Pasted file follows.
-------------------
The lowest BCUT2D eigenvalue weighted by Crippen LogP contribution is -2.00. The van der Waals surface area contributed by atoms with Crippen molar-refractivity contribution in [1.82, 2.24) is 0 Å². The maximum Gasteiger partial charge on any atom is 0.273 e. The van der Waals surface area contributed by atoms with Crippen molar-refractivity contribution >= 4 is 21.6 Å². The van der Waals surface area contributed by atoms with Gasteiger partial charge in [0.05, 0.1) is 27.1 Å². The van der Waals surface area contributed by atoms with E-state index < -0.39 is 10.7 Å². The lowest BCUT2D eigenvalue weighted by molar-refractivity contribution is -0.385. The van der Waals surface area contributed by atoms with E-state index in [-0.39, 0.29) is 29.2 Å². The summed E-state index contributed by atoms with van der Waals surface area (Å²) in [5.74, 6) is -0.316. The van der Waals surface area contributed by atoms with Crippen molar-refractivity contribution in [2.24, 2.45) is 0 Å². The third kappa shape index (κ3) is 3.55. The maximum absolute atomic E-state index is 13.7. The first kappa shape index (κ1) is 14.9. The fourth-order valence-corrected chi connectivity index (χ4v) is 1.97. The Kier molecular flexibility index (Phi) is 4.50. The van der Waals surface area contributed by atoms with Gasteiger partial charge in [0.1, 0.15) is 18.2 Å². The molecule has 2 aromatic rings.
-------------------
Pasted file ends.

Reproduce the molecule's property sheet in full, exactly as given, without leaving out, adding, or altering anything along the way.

The lowest BCUT2D eigenvalue weighted by Crippen LogP contribution is -2.00. The van der Waals surface area contributed by atoms with Crippen molar-refractivity contribution in [1.82, 2.24) is 0 Å². The maximum Gasteiger partial charge on any atom is 0.273 e. The van der Waals surface area contributed by atoms with Crippen molar-refractivity contribution >= 4 is 21.6 Å². The van der Waals surface area contributed by atoms with Gasteiger partial charge in [0.05, 0.1) is 27.1 Å². The van der Waals surface area contributed by atoms with E-state index < -0.39 is 10.7 Å². The lowest BCUT2D eigenvalue weighted by molar-refractivity contribution is -0.385. The van der Waals surface area contributed by atoms with E-state index in [-0.39, 0.29) is 29.2 Å². The summed E-state index contributed by atoms with van der Waals surface area (Å²) in [5.74, 6) is -0.316. The van der Waals surface area contributed by atoms with Crippen molar-refractivity contribution in [2.24, 2.45) is 0 Å². The third kappa shape index (κ3) is 3.55. The maximum absolute atomic E-state index is 13.7. The first kappa shape index (κ1) is 14.9. The fourth-order valence-corrected chi connectivity index (χ4v) is 1.97. The Kier molecular flexibility index (Phi) is 4.50. The van der Waals surface area contributed by atoms with Gasteiger partial charge in [0.1, 0.15) is 18.2 Å². The molecule has 2 aromatic rings.